“Sometimes.” Tom needed to be nicer to people. “I mean, yeah. That’s me.” He tried to smile, but he knew it looked weird, so he ended up looking away.

“Here’s a few things we managed to save from the fire.” the firefighter said. Her arms pushed out straight and present the box of ash-black articles. 

“This is it?” Be nice, Tom. The box rattled as has pulled it into his chest. He hovered his face over the contents, performing a quick stocktake. 

The firefighter blushed, went to apologise before instead saying: “We’re all so lucky that no-one was hurt or killed.” She then declined a cup of tea from Sandra and left. 

Sandra asked what Tom was going to do today and whether he needed help with anything. Tom should have been more appreciative, Sandra was the only person around him who seemed to have an inch of empathy for him. He could have been polite and thanked her, but instead he fiddled with the contents of the cardboard box. Old burnt books he had half-read, a lamp he haggled hard for in Marrakech and some heat-warped vinyls. We are all so lucky, Tom thought.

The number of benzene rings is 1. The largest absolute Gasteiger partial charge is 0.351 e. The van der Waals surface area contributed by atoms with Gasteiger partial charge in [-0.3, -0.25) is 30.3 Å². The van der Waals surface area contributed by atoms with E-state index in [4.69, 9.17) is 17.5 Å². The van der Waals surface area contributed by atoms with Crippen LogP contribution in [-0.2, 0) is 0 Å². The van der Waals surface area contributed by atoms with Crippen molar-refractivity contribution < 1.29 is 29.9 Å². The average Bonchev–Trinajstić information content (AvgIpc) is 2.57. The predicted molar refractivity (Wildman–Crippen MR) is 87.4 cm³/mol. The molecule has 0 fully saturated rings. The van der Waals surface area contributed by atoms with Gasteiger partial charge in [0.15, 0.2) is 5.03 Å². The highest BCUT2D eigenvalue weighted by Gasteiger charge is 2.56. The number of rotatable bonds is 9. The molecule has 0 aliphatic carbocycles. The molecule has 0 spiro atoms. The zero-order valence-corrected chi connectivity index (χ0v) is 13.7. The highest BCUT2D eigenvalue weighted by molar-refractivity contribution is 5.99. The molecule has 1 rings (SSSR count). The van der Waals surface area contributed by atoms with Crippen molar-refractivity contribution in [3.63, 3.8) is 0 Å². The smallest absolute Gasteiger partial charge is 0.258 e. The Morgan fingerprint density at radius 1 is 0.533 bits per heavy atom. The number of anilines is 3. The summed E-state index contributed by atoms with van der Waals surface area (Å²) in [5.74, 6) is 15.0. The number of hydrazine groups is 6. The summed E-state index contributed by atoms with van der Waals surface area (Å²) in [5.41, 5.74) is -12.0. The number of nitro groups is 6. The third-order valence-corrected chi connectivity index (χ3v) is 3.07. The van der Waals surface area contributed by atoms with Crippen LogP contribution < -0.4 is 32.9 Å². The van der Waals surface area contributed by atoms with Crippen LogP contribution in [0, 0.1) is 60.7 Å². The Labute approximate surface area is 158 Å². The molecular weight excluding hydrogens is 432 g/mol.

And then… hold the phone. What do we have here? Tom found something unfamiliar hiding amongst his reclaimed bits of crap. Sandra watched as Tom’s face changes and he stopped blindly rumaging. His brow dropped into a fold, eyes flicked to off to the side and he bit his bottom lip. 

A ring. More specifically, a silver wedding band. It was quite large and thick with an elegant pattern engraved into it; seemingly celtic in origin. 

“I didn’t know you were married, Tom.” Sandra handed over a cup of tea the shade of tan leather. Tom had to hand it to Sandra, she could make a hell of a brew.